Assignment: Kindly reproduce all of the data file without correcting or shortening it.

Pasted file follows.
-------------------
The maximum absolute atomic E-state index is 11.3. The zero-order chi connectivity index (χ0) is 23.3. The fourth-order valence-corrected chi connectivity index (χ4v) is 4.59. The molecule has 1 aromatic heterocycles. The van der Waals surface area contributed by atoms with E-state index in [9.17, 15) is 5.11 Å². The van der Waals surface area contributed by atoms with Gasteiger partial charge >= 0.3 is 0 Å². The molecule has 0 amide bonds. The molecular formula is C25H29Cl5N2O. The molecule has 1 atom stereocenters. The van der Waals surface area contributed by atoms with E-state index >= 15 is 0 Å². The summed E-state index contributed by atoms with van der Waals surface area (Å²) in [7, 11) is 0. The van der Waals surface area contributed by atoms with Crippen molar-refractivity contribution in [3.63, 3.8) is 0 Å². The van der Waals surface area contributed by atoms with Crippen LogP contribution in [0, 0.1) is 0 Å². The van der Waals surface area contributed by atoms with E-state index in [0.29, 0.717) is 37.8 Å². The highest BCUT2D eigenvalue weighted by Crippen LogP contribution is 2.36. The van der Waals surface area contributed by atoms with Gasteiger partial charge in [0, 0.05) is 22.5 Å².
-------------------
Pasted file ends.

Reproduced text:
The maximum absolute atomic E-state index is 11.3. The zero-order chi connectivity index (χ0) is 23.3. The fourth-order valence-corrected chi connectivity index (χ4v) is 4.59. The molecule has 1 aromatic heterocycles. The van der Waals surface area contributed by atoms with E-state index in [9.17, 15) is 5.11 Å². The van der Waals surface area contributed by atoms with Gasteiger partial charge >= 0.3 is 0 Å². The molecule has 0 amide bonds. The molecular formula is C25H29Cl5N2O. The molecule has 1 atom stereocenters. The van der Waals surface area contributed by atoms with E-state index >= 15 is 0 Å². The summed E-state index contributed by atoms with van der Waals surface area (Å²) in [7, 11) is 0. The van der Waals surface area contributed by atoms with Crippen molar-refractivity contribution in [3.63, 3.8) is 0 Å². The van der Waals surface area contributed by atoms with Crippen LogP contribution in [0, 0.1) is 0 Å². The van der Waals surface area contributed by atoms with E-state index in [0.29, 0.717) is 37.8 Å². The highest BCUT2D eigenvalue weighted by Crippen LogP contribution is 2.36. The van der Waals surface area contributed by atoms with Gasteiger partial charge in [0, 0.05) is 22.5 Å².